New Airport Security Measures Allow for Cancellation of Laptop Ban

New Airport Security Measures Allow for Cancellation of Laptop Ban

By Paula Hock

Back in May, we published an article on the laptop ban and outlined all of the need-to-know information. At that time, there was some speculation on what it would mean moving forward and whether the ban would be expanded to more locations. Recent developments include changes to screening protocols, a lift of the ban, and consideration of other security measures.

New TSA Electronic Screening Rules

This week, the Transportation Security Administration (TSA) announced the coming implementation of new screening procedures for carry-on baggage: travelers will be required to place all electronics larger than cell phones in separate bins for X-ray screening in standard lanes. The announcement comes after successful pilot tests at 10 US airports over the last several months.

Screening electronics separately is certainly nothing new- it has been the procedure for laptops for several years. The separation of electronics from other carry-on baggage allows for clearer x-ray images, which will help prevent new threats of explosive devices disguised in such items.

The additional security screening will not apply to travelers enrolled in the TSA PreCheck program, as they have been previously selected as “trusted travelers” through government background checks.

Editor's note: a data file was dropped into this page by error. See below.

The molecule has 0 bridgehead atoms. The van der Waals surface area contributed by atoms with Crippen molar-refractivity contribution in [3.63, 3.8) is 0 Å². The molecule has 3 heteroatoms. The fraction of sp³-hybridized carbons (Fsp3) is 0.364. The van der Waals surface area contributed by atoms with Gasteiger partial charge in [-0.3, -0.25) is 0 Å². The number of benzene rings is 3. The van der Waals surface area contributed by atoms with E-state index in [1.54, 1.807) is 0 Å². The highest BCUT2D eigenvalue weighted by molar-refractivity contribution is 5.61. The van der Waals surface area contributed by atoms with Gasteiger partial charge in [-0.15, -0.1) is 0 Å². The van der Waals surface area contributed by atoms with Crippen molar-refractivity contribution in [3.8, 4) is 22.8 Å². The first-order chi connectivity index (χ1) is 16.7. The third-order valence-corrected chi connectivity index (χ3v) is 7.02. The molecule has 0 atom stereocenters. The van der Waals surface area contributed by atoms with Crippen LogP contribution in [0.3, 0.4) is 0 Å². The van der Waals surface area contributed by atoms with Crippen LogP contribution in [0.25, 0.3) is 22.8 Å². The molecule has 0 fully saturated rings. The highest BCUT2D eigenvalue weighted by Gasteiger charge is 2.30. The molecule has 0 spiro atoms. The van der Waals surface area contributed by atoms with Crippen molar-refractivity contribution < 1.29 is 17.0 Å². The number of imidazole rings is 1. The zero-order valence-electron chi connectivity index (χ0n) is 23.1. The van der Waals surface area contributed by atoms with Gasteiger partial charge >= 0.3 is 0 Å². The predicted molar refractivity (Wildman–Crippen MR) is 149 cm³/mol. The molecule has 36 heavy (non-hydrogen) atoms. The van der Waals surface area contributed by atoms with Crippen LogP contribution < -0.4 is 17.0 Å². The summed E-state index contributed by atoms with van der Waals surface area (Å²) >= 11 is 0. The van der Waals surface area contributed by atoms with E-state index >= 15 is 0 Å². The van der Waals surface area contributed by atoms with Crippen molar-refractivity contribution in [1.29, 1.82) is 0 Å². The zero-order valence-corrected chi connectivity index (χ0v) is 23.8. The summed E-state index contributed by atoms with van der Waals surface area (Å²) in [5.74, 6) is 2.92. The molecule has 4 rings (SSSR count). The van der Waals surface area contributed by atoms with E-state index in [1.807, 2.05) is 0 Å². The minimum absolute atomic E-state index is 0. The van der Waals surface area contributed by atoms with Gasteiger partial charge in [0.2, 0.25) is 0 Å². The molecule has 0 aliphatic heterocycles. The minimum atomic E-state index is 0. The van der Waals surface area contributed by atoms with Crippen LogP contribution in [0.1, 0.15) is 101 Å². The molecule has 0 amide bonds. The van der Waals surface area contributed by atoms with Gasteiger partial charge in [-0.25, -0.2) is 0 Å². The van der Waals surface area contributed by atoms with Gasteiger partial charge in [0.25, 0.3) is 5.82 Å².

Removal of the Laptop Ban

As of Thursday morning, the Department of Homeland Security (DHS) announced that all 180 airlines from 280+ airports have implemented the increased security measures in lieu of expansion of the laptop ban. This was certainly no small undertaking, as these measures will affect an average of 2100 flights and 325k passengers every day. However, when faced with potential enforcement of a ban on all large electronics in the cabin causing massive delays and profit dips, it was clearly the best option.

Emerging Technologies for Security

Security, as a general rule, is a very complex problem, and one particular challenge is continually staying ahead of evolving threats. To that end DHS has invested in a variety of research and development programs and evaluation of prototypes for transportation security technology.

Technologies currently being considered and developed include:

– Data analytics- primarily to scan no-fly lists, irregular activities, and gather intelligence on passengers

– Computed tomography (CT) scanning- scans of this nature (developed from medical tech) can provide HD, 3D and multiple viewpoints

– Biometrics- facial recognition, fingerprint capture, rapid DNA, and iris identification, among others

– Screening at Speed/ Stand-off Detection Technologies- developers envision minimal inconvenience to passengers with walk-through scanners

Most travelers can agree that expedited screening and security practices would be welcome developments. TSA’s priorities, however, are the safety and security of all passengers and bystanders. Only time will tell how and where the next threats and counter-measures arise and whether comfort will take a backseat to security.

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